The Word — Three Marines

Published 6:43 am Sunday, September 25, 2022

On August 6, 1942, U.S. Marines landed in the Solomon Islands, northeast of Australia. Although, over the course of the next six months, the Allied forces were successful in driving out the Japanese and establishing large bases for troops there, thousands lost their lives in the process, and thousands more were injured.

Among the wounded were three Marines with similar leg injuries. All of them developed gangrene, the dreaded death of tissue due to infection or lack of blood supply. The field doctor presented them with the most effective solution: amputation. The first soldier, already in so much pain that he couldn’t bring himself to face more, was adamant against this option. Understandably, he also refused the other treatments the doctor offered, such as the release of maggots into the wound so that they could eat away the dead tissue. The second Marine was willing to try alternate cures, but he refused the most obvious, and most painful, solution. The third Marine, clutching a picture of his wife and children, gladly submitted to the pain of amputation. “Doc, do whatever you need to do to get me home,” he said. “There are more important things in life than my leg.”

This story made me reflect on a striking truth about our Father in heaven. He is like the field doctor, who simply wanted what was best for his suffering charges, but who could only help the one who cooperated with him.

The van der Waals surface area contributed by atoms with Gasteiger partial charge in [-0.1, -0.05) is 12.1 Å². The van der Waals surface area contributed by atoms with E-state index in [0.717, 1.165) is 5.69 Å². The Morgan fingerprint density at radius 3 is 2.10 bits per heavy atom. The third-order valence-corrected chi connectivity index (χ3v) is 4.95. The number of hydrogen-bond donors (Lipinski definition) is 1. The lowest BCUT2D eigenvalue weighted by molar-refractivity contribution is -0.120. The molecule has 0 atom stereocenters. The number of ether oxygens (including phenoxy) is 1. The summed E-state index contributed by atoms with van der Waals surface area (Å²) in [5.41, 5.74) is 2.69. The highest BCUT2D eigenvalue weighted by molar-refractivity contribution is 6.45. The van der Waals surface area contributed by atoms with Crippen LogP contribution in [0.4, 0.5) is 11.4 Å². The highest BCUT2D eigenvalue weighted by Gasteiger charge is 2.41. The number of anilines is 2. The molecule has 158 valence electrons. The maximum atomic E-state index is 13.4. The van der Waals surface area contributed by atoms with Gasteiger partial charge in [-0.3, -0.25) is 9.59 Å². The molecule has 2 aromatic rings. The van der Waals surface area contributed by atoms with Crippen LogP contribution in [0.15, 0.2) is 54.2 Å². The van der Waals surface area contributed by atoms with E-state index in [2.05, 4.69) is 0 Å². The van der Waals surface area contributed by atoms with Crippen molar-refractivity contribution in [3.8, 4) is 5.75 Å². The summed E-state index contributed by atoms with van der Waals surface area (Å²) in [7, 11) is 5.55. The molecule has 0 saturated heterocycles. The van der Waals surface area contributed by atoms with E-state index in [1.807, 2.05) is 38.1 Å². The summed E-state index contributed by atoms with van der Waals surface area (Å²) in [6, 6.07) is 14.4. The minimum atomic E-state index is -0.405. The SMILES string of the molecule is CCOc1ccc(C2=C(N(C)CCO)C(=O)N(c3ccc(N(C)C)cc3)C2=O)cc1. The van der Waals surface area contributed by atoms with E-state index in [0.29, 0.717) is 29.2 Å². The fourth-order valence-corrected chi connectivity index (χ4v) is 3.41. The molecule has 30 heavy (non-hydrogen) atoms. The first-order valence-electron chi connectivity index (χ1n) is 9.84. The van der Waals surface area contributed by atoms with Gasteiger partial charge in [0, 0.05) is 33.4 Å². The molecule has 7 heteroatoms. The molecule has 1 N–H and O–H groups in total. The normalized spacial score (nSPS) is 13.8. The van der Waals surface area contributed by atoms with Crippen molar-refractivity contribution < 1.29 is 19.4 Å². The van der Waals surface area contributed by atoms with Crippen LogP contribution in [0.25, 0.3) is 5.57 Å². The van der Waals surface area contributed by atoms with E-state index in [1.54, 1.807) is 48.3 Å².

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The first soldier was unwilling to comply to treatment because he didn’t want to undergo any more pain than he could possibly help (understandably); the second was willing to take any treatment except the one that was most effective. Although these two wanted to get well, they simply didn’t have the same motivation as their comrade. He, on the other hand, knew his goal and clung to it, regardless of what it cost him. His love for his family was so great that he was willing to do whatever it took, no matter how painful, to see them again. This love was his motivation.

Like the field doctor, God isn’t trying to take away what we hold most dear. Rather, He is trying to get us to our goal. Sometimes that entails suffering, and our instinct is to run. But just as the soldier was willing to undergo any pain in order to reach his goal of seeing his family, we need a great love to motivate us to cooperate with God. That love is the reason that we are willing to let God “operate” on us.

However, this love is not of our own making. It is a love that He pours forth from His own infinite store.  If we ask Him, He will place this love in our hearts. Then we will have the strength to say, “Thy will be done,” without exceptions.

Br. Maximilian Watner is on the the staff at St. Thomas Aquinas Seminary in Buckingham County. He can be reached at